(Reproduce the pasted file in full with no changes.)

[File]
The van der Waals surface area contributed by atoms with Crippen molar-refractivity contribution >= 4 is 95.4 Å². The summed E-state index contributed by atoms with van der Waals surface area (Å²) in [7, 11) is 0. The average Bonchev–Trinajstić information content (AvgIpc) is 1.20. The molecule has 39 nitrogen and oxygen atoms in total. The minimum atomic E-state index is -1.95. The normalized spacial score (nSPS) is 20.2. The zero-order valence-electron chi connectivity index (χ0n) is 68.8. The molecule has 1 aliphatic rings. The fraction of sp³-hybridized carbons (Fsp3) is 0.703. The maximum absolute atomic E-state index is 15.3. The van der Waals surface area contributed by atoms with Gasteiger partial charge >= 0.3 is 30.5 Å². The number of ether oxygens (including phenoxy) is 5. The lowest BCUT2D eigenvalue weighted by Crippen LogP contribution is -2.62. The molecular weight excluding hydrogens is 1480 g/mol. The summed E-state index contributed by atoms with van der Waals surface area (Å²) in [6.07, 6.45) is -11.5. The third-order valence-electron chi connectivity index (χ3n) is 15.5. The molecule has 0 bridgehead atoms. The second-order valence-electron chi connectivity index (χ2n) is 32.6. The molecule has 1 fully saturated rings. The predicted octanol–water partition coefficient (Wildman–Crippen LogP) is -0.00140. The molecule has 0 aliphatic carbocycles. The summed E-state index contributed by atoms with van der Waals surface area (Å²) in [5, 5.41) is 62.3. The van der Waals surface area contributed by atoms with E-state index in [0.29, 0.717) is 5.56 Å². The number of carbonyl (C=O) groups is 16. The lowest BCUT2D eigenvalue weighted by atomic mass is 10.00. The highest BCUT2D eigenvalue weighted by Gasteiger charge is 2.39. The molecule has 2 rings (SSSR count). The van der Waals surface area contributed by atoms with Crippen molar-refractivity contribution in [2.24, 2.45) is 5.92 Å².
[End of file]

The van der Waals surface area contributed by atoms with Crippen molar-refractivity contribution >= 4 is 95.4 Å². The summed E-state index contributed by atoms with van der Waals surface area (Å²) in [7, 11) is 0. The average Bonchev–Trinajstić information content (AvgIpc) is 1.20. The molecule has 39 nitrogen and oxygen atoms in total. The minimum atomic E-state index is -1.95. The normalized spacial score (nSPS) is 20.2. The zero-order valence-electron chi connectivity index (χ0n) is 68.8. The molecule has 1 aliphatic rings. The fraction of sp³-hybridized carbons (Fsp3) is 0.703. The maximum absolute atomic E-state index is 15.3. The van der Waals surface area contributed by atoms with Gasteiger partial charge >= 0.3 is 30.5 Å². The number of ether oxygens (including phenoxy) is 5. The lowest BCUT2D eigenvalue weighted by Crippen LogP contribution is -2.62. The molecular weight excluding hydrogens is 1480 g/mol. The summed E-state index contributed by atoms with van der Waals surface area (Å²) in [6.07, 6.45) is -11.5. The third-order valence-electron chi connectivity index (χ3n) is 15.5. The molecule has 0 bridgehead atoms. The second-order valence-electron chi connectivity index (χ2n) is 32.6. The molecule has 1 fully saturated rings. The predicted octanol–water partition coefficient (Wildman–Crippen LogP) is -0.00140. The molecule has 0 aliphatic carbocycles. The summed E-state index contributed by atoms with van der Waals surface area (Å²) in [5, 5.41) is 62.3. The van der Waals surface area contributed by atoms with E-state index in [0.29, 0.717) is 5.56 Å². The number of carbonyl (C=O) groups is 16. The lowest BCUT2D eigenvalue weighted by atomic mass is 10.00. The highest BCUT2D eigenvalue weighted by Gasteiger charge is 2.39. The molecule has 2 rings (SSSR count). The van der Waals surface area contributed by atoms with Crippen molar-refractivity contribution in [2.24, 2.45) is 5.92 Å².